I grew up in a community of scientists. I went to school with lots of engineers. While science is not my passion, connecting the dots for people by finding a way to simplify big things is how my brain is wired. I see a need to understand what stress looks like for leaders in transition, people trying to self-manage through over promised and under resourced projects, individuals starting a new company, and a host of other situations. More than understand, a key life skill is to figure out how to get unstuck and moving forward. This is resilience.
Through personal trials, coaching, walking with friends, leading, and a host of other experiences I’ve settled on an equation I use to represent resilience.
Hope > Fear + Anger + Despair + Frustration + Worry + Hunger + Mistrust + (Fill in the blank)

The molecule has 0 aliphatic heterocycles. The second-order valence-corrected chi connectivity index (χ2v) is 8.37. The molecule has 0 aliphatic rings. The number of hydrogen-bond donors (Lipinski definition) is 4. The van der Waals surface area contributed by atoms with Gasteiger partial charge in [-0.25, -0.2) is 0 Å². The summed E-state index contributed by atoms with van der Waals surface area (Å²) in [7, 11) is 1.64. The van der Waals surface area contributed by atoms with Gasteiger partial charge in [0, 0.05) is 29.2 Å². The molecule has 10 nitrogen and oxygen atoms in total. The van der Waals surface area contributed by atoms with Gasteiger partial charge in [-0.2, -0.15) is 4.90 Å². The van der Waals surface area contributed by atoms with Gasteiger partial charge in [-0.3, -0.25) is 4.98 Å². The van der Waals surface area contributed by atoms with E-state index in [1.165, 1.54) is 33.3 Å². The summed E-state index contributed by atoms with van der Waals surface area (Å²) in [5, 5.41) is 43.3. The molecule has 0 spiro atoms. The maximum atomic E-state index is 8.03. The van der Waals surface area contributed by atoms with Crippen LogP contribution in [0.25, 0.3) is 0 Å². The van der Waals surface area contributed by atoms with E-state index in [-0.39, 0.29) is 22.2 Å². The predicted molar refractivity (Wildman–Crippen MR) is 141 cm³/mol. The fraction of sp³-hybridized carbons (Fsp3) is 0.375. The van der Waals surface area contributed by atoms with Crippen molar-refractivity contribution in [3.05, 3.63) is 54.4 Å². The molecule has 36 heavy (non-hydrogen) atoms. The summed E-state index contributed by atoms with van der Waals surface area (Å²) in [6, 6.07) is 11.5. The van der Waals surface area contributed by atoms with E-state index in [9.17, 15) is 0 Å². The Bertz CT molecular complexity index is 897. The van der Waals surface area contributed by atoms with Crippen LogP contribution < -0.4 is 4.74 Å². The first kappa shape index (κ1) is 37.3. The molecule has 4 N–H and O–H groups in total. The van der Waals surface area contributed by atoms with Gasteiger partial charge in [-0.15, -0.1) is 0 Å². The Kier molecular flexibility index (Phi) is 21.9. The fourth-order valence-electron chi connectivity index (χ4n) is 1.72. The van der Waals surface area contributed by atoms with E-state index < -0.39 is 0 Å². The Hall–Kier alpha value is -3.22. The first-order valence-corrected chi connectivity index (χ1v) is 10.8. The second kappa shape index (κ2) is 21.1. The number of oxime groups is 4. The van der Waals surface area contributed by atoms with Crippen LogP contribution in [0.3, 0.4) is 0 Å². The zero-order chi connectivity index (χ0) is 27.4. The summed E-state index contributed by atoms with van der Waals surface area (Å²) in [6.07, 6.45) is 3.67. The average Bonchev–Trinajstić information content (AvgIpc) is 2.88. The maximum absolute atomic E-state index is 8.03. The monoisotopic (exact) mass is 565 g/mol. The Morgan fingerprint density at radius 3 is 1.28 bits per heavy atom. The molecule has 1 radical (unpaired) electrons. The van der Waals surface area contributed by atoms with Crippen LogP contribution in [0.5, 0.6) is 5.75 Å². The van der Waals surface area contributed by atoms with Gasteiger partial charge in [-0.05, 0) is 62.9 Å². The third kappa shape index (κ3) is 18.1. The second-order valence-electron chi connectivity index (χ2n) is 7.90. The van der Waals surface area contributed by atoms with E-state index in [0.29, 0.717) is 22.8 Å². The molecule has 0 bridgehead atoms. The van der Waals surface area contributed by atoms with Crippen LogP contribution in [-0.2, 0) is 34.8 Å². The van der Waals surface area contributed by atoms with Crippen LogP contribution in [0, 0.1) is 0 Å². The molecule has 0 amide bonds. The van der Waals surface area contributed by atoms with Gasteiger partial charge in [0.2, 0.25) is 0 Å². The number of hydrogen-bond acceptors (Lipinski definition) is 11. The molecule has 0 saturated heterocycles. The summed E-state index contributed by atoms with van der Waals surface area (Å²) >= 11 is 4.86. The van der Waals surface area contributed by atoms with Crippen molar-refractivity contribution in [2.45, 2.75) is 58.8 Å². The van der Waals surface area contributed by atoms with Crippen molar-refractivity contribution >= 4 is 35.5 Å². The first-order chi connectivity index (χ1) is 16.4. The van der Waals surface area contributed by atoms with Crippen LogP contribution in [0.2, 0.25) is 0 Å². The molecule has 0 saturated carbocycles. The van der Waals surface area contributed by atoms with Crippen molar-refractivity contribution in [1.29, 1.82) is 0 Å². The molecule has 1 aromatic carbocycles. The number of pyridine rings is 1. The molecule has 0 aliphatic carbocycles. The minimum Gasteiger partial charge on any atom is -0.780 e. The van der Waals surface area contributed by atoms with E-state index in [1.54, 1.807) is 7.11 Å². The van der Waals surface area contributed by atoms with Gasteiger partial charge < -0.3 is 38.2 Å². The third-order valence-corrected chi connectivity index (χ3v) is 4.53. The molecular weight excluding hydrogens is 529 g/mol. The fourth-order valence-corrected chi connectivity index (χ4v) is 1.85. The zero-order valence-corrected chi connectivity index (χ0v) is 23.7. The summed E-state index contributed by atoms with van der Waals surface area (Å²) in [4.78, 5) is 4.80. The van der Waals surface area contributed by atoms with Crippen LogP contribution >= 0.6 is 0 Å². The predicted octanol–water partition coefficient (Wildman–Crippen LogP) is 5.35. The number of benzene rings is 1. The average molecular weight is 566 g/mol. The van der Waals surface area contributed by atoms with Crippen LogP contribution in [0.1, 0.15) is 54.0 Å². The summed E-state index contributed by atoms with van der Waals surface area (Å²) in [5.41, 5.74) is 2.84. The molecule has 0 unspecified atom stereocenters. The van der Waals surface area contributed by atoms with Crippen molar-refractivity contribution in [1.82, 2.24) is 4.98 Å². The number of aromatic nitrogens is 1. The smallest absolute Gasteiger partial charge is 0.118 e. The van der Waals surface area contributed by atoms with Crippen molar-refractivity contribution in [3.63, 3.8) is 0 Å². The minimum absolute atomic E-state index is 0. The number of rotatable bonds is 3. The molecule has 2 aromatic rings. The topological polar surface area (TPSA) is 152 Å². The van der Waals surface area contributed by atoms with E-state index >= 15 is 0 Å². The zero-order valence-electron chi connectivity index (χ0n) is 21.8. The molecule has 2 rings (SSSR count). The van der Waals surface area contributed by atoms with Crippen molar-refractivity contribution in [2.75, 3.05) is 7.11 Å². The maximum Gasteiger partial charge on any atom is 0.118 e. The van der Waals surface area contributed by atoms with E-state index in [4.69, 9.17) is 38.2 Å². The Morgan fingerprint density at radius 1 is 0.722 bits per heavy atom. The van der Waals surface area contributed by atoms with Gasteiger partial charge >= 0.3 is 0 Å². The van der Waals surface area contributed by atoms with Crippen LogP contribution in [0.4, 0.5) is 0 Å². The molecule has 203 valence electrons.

When the > (greater than)sign switches and the right side takes over our personality changes. Is it normal for the equation to change on occasion? Yes. That’s life. Is it healthy to let the right side dominate too long? No.
This has been talked about before. In Good to Great Jim Collins talked about the Stockdale Paradox. Admiral James Stockdale’s(a prisoner of war) presented the survival method of acknowlodging the brutal facts of a situation but never losing faith that he would prevail. This is resilience.
As leaders, we need to take care of ourselves. Exercise. Prayer. Vacations. Healthy Diet. Reading. Naps. All of the above.
Remember that your resilience will rub off on your organization. When you are leading from the right side your stress behaviors come out and your ability to react/flex your leadership style to manage others goes away. The Birkman Method assessment identifies these as stress behaviors. When we name them, we have a chance to manage them.
In a slow economic recovery, resilience becomes as important as cash.